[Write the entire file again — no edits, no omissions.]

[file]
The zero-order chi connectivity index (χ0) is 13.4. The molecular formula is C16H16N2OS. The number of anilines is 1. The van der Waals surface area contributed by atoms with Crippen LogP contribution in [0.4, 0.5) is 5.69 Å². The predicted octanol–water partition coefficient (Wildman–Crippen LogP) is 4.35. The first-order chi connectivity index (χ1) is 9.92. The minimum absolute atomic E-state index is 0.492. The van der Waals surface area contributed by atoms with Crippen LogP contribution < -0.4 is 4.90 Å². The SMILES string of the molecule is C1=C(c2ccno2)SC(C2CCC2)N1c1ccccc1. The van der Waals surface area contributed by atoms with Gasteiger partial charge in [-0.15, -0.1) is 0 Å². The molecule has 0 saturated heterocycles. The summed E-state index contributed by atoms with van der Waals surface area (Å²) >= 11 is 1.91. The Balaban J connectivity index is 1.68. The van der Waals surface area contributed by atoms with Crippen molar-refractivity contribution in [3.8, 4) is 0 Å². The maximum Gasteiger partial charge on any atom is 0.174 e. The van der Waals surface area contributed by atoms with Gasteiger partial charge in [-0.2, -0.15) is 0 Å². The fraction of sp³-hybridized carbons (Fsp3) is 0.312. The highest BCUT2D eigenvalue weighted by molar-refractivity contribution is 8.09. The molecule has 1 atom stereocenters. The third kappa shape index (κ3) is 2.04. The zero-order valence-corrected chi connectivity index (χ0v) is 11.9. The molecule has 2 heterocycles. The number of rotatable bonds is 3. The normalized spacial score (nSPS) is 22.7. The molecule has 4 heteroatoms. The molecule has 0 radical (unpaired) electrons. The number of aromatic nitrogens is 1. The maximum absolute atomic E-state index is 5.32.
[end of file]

The zero-order chi connectivity index (χ0) is 13.4. The molecular formula is C16H16N2OS. The number of anilines is 1. The van der Waals surface area contributed by atoms with Crippen LogP contribution in [0.4, 0.5) is 5.69 Å². The predicted octanol–water partition coefficient (Wildman–Crippen LogP) is 4.35. The first-order chi connectivity index (χ1) is 9.92. The minimum absolute atomic E-state index is 0.492. The van der Waals surface area contributed by atoms with Crippen LogP contribution < -0.4 is 4.90 Å². The SMILES string of the molecule is C1=C(c2ccno2)SC(C2CCC2)N1c1ccccc1. The van der Waals surface area contributed by atoms with Gasteiger partial charge in [-0.15, -0.1) is 0 Å². The molecule has 0 saturated heterocycles. The summed E-state index contributed by atoms with van der Waals surface area (Å²) >= 11 is 1.91. The Balaban J connectivity index is 1.68. The van der Waals surface area contributed by atoms with Crippen molar-refractivity contribution in [3.8, 4) is 0 Å². The maximum Gasteiger partial charge on any atom is 0.174 e. The van der Waals surface area contributed by atoms with Gasteiger partial charge in [-0.2, -0.15) is 0 Å². The fraction of sp³-hybridized carbons (Fsp3) is 0.312. The highest BCUT2D eigenvalue weighted by molar-refractivity contribution is 8.09. The molecule has 1 atom stereocenters. The third kappa shape index (κ3) is 2.04. The zero-order valence-corrected chi connectivity index (χ0v) is 11.9. The molecule has 2 heterocycles. The number of rotatable bonds is 3. The normalized spacial score (nSPS) is 22.7. The molecule has 4 heteroatoms. The molecule has 0 radical (unpaired) electrons. The number of aromatic nitrogens is 1. The maximum absolute atomic E-state index is 5.32.